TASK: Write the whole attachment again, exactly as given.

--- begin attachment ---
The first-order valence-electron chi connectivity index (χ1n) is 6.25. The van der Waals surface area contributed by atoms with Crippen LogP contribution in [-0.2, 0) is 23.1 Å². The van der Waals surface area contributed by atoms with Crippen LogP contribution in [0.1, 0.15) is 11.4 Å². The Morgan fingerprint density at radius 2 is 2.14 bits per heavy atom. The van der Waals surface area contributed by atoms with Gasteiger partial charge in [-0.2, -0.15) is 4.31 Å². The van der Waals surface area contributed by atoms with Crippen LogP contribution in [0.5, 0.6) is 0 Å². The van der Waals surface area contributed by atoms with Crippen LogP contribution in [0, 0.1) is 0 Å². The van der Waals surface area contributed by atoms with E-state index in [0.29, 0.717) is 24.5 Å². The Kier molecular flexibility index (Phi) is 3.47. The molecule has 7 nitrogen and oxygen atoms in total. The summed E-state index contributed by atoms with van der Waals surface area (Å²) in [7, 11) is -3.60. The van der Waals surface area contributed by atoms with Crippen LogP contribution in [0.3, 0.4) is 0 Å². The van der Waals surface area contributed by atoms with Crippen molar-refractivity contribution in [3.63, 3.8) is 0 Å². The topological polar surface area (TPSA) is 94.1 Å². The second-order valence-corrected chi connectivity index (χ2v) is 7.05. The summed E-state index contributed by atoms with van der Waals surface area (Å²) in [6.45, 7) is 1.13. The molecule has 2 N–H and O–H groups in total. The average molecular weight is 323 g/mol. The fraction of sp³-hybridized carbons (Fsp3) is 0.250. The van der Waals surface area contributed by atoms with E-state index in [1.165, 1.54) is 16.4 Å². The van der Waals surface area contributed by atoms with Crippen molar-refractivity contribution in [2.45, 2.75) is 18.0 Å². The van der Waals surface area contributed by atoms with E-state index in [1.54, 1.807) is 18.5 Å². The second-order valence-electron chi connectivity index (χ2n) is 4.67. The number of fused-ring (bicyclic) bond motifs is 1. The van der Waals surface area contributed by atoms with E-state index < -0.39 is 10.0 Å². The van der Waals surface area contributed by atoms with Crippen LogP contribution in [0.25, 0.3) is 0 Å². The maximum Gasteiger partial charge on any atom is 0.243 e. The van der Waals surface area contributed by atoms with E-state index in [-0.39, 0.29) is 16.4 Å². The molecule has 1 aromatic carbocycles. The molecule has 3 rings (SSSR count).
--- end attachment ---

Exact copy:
The first-order valence-electron chi connectivity index (χ1n) is 6.25. The van der Waals surface area contributed by atoms with Crippen LogP contribution in [-0.2, 0) is 23.1 Å². The van der Waals surface area contributed by atoms with Crippen LogP contribution in [0.1, 0.15) is 11.4 Å². The Morgan fingerprint density at radius 2 is 2.14 bits per heavy atom. The van der Waals surface area contributed by atoms with Gasteiger partial charge in [-0.2, -0.15) is 4.31 Å². The van der Waals surface area contributed by atoms with Crippen LogP contribution in [0.5, 0.6) is 0 Å². The van der Waals surface area contributed by atoms with Crippen LogP contribution in [0, 0.1) is 0 Å². The van der Waals surface area contributed by atoms with E-state index in [0.29, 0.717) is 24.5 Å². The Kier molecular flexibility index (Phi) is 3.47. The molecule has 7 nitrogen and oxygen atoms in total. The summed E-state index contributed by atoms with van der Waals surface area (Å²) in [7, 11) is -3.60. The van der Waals surface area contributed by atoms with Crippen LogP contribution in [0.3, 0.4) is 0 Å². The van der Waals surface area contributed by atoms with Crippen molar-refractivity contribution in [3.63, 3.8) is 0 Å². The topological polar surface area (TPSA) is 94.1 Å². The second-order valence-corrected chi connectivity index (χ2v) is 7.05. The summed E-state index contributed by atoms with van der Waals surface area (Å²) in [6.45, 7) is 1.13. The molecule has 2 N–H and O–H groups in total. The average molecular weight is 323 g/mol. The fraction of sp³-hybridized carbons (Fsp3) is 0.250. The van der Waals surface area contributed by atoms with E-state index in [1.165, 1.54) is 16.4 Å². The van der Waals surface area contributed by atoms with Crippen molar-refractivity contribution in [2.45, 2.75) is 18.0 Å². The van der Waals surface area contributed by atoms with E-state index in [1.54, 1.807) is 18.5 Å². The second-order valence-electron chi connectivity index (χ2n) is 4.67. The number of fused-ring (bicyclic) bond motifs is 1. The van der Waals surface area contributed by atoms with E-state index < -0.39 is 10.0 Å². The van der Waals surface area contributed by atoms with Crippen LogP contribution in [0.25, 0.3) is 0 Å². The maximum Gasteiger partial charge on any atom is 0.243 e. The van der Waals surface area contributed by atoms with E-state index in [-0.39, 0.29) is 16.4 Å². The molecule has 1 aromatic carbocycles. The molecule has 3 rings (SSSR count).